Alexei Maximovich Peshkov (28 March 1868 – 18 June 1936), primarily known as Maxim Gorky was a Russian and Soviet author, a founder of the Socialist Realism literary method and a political activist.

Gorky’s reputation as a unique literary voice from the bottom strata of society and as a fervent advocate of Russia's social, political, and cultural transformation grew. By 1899, he was openly associating with the emerging Marxist social-democratic movement which helped make him a celebrity among both the intelligentsia and the growing numbers of "conscious" workers. At the heart of all his work was a belief in the inherent worth and potential of the human person (личность, 'lichnost'). In his writing, he counterposed individuals, aware of their natural dignity, and inspired by energy and will, with people who succumb to the degrading conditions of life around them. Both his writings and his letters reveal a "restless man" (a frequent self-description) struggling to resolve contradictory feelings of faith and skepticism, love of life and disgust at the vulgarity and pettiness of the human world.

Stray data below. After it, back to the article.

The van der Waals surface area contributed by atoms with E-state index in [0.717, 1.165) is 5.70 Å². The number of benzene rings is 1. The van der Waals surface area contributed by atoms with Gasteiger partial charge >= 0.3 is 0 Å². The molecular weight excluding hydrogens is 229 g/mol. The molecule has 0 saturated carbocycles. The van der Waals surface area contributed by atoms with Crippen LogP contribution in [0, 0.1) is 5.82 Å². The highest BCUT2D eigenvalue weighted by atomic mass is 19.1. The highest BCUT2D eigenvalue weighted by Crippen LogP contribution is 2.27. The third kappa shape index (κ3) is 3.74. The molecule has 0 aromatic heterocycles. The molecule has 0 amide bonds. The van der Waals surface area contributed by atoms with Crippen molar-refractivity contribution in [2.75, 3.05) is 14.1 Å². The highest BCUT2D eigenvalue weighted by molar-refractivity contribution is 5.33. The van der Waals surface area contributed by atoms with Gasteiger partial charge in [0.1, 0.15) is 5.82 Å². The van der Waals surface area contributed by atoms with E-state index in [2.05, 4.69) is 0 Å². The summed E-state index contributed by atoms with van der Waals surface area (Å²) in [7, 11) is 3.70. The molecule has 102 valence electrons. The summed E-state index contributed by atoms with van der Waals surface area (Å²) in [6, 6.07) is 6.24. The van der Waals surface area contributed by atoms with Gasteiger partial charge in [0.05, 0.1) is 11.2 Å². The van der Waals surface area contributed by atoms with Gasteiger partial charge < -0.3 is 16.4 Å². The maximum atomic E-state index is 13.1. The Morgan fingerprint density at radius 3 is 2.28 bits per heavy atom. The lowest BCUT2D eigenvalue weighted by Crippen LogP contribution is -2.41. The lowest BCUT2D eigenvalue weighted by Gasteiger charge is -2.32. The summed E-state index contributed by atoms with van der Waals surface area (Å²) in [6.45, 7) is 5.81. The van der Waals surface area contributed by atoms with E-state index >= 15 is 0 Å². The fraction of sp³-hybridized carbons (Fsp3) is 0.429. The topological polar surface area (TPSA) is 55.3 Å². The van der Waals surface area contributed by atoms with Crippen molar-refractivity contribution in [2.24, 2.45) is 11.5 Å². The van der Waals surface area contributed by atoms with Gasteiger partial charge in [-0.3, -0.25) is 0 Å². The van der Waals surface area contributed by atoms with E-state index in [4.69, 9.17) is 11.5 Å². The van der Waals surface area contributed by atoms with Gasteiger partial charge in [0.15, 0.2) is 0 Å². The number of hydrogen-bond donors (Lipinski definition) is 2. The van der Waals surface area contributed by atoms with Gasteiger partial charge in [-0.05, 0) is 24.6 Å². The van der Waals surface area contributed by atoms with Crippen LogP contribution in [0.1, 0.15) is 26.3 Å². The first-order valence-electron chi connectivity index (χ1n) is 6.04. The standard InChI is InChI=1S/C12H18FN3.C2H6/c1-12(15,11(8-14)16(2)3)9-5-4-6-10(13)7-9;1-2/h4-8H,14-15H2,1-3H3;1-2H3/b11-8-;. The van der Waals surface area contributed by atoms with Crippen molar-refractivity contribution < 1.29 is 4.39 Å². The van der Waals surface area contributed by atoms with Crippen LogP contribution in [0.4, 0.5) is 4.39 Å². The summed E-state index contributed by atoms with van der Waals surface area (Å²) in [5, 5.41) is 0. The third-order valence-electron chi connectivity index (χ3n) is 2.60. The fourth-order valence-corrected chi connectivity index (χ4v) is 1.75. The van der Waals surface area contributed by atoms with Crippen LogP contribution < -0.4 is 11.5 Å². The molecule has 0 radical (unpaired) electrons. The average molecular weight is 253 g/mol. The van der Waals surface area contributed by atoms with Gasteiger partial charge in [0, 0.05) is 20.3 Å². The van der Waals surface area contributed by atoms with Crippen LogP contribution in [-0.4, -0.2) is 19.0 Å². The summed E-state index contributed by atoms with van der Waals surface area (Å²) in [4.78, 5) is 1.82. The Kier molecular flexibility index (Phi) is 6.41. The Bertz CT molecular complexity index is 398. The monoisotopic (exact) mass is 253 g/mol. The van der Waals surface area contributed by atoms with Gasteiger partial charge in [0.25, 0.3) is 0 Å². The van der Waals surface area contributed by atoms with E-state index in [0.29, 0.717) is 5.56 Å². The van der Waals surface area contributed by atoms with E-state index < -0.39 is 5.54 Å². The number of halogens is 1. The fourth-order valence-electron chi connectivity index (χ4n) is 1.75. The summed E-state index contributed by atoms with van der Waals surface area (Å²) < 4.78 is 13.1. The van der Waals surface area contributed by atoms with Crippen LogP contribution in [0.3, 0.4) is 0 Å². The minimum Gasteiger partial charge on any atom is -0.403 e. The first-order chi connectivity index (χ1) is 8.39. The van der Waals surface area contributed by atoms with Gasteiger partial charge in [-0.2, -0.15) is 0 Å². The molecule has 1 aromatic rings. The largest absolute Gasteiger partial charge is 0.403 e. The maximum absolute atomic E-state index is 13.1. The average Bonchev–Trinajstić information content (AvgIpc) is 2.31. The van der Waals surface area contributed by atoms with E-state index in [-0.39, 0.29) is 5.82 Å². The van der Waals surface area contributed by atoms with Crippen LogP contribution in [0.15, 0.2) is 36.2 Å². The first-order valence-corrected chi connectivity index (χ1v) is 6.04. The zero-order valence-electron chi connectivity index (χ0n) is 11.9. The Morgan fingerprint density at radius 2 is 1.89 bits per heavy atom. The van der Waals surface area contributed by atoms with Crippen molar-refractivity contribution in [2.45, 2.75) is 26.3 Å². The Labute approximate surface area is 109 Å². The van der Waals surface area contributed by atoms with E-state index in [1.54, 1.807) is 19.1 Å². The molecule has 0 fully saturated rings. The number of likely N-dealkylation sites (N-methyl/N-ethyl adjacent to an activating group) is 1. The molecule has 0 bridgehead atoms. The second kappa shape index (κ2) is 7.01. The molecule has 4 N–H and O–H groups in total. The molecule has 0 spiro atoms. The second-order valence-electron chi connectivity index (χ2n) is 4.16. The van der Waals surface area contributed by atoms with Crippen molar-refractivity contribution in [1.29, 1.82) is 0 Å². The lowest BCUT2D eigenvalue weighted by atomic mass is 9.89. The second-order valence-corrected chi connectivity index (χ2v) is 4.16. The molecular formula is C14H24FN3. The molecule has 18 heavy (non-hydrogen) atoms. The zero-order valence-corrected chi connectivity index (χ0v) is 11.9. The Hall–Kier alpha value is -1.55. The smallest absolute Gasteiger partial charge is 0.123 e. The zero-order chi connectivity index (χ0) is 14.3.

He publicly opposed the Tsarist regime and was arrested many times. Gorky befriended many revolutionaries and became Lenin's personal friend after they met in 1902. He exposed governmental control of the press. In 1902, Gorky was elected an honorary Academician of Literature, but Tsar Nicholas II ordered this annulled. In protest, Anton Chekhov and Vladimir Korolenko left the Academy.

From 1900 to 1905, Gorky’s writings became more optimistic. He became more involved in the opposition movement, for which he was again briefly imprisoned in 1901. In 1904, having severed his relationship with the Moscow Art Theatre in the wake of conflict with Vladimir Nemirovich-Danchenko, Gorky returned to Nizhny Novgorod to establish a theatre of his own. Both Constantin Stanislavski and Savva Morozov provided financial support for the venture. Stanislavski saw in Gorky's theatre an opportunity to develop the network of provincial theatres that he hoped would reform the art of the stage in Russia, of which he had dreamed since the 1890s.

Product Details

BN ID:
2940015553949
Publisher:
Balefire Publishing
Publication date:
10/04/2012
Sold by:
Barnes & Noble
Format:
NOOK Book
Pages:
190